Whether they flunked out “spectacularly,” just missed graduation or never went to college fresh out of high school, adult students say they’re feeling the hit from coronavirus canceling college as much as the 20-somethings.
For some, the dream of graduating with a degree has been decades in the making. CNN spoke to three students who won’t be able to walk the stage.
Adult learners, classified as college students aged 25 and older, made up 7.4 million of the 19.9 million students who were enrolled in colleges and universities in fall 2019, according to the National Center for Education Statistics.
Academic probation for 33 years
Siobhan Smith, 56, told CNN she was supposed to graduate in May and even though she won’t have a traditional ceremony in front of a large crowd, she’s still going to celebrate even if that means organizing a virtual commencement celebration for herself.
“I’ve been thinking a lot about what kids were going through missing all these milestones and feeling some of that myself just as a senior citizen,” she said.
Smith is enrolled in a program for adults reentering education at a community college in Redwood, California. Smith said she spent a brief semester in college after she graduated high school but “spectacularly flunked out.” After marriage she had kids and worked 20 years in local government, she didn’t have a chance to go back to school. That was one of her biggest regrets, she said.
Once she retired four years ago from her city clerk job, she thought it was the right time to jump back in.
When Smith went back to enroll in college, she discovered she has been on academic probation for 33 years with grades from 1983 still on file.
The experience of going back to school was a chance for her to prove to herself that she could do it and diminish the shame she felt about not going to college and not doing well.
“I just wanted that experience of doing the walk,” she said. “I wanted to throw my cap in the air, I wanted my kids to be there and to be proud of me. It’s not the most important part of achieving my goal but those ceremonial things are really important.”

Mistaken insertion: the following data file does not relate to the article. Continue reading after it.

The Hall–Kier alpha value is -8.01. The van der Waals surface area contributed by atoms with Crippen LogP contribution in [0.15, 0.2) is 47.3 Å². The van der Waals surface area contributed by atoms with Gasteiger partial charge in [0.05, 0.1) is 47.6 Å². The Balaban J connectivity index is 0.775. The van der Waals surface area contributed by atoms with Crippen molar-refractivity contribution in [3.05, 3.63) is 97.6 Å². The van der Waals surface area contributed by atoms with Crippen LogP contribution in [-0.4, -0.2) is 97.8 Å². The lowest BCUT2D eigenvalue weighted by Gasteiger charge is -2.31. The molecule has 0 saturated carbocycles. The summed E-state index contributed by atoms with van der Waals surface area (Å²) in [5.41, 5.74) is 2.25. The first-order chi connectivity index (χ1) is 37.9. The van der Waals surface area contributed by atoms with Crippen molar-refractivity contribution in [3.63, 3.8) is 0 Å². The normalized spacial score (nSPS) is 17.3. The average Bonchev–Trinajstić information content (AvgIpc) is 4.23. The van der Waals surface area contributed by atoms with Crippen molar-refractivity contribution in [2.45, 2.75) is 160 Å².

Smith said her end goal is to get a masters degree in library science and fulfill a lifelong dream of becoming a librarian.
A different type of energy
Scott Pierce, 48, is a senior at Birmingham-Southern College, a liberal arts college in Alabama and was set to graduate in May upon the completion of his senior project.
Pierce told CNN he attended the same school for four years but left in 1994 when he ran out of the money and motivation to fulfill his degree requirements.
After building a 25-year career in IT, Pierce decided a few years ago that it was time to return and finish what he started. With six classes for completion of his degree, he picked up where he left off.
“I was definitely the odd person out in the classroom,” he said. “In a couple of cases, I was older than the professor. So it was a little different for me, I was anxious about going back and being this outlier.”
Once he got in the swing of things, Pierce said he grew to love going into a classroom again.
Pierce’s mother, a legacy from Birmingham Southern was excited to see him graduate, he said.
“I’ve never been real big on ceremonies,” he said. “But there’s something special about it, that ritual of it that makes it more real and especially in a group.”
But for Pierce, he said he isn’t finishing his degree so he can move on or up professionally.
“It’s like, going to a concert, a live show is different than watching a show on a video stream,” he said. “There’s a different energy. So having a physical ceremony, I’m missing it now more than I was looking forward to it before.”
Securing a future, for the future
Laurel Tabaka, 39, a stay-at-home mom and military spouse is getting a graduate degree at the University of North Carolina at Pembroke.
She told CNN she didn’t attend her graduation when she finished her bachelor’s degree, a decision she regrets, so now, more than ever, she was looking forward to marking the culmination of her education with her Master of Public Administration degree.
“I was hoping to have my kids there and just be able to celebrate this achievement,” Tabaka said.
For Tabaka, going back for her master’s degree was twofold. The workforce in her town is highly competitive and she wanted to be able to land a job that would put her in a position to save money for the college funds of her two children.
“The actual fantasy of walking across the stage and having my husband and my children there to celebrate, that is what got me through graduate school,” she said. “Any time I was struggling with the ridiculous workload I just thought about getting to have that ceremony.”
This story has been updated to correct the year Scott Pierce left school. It was 1994.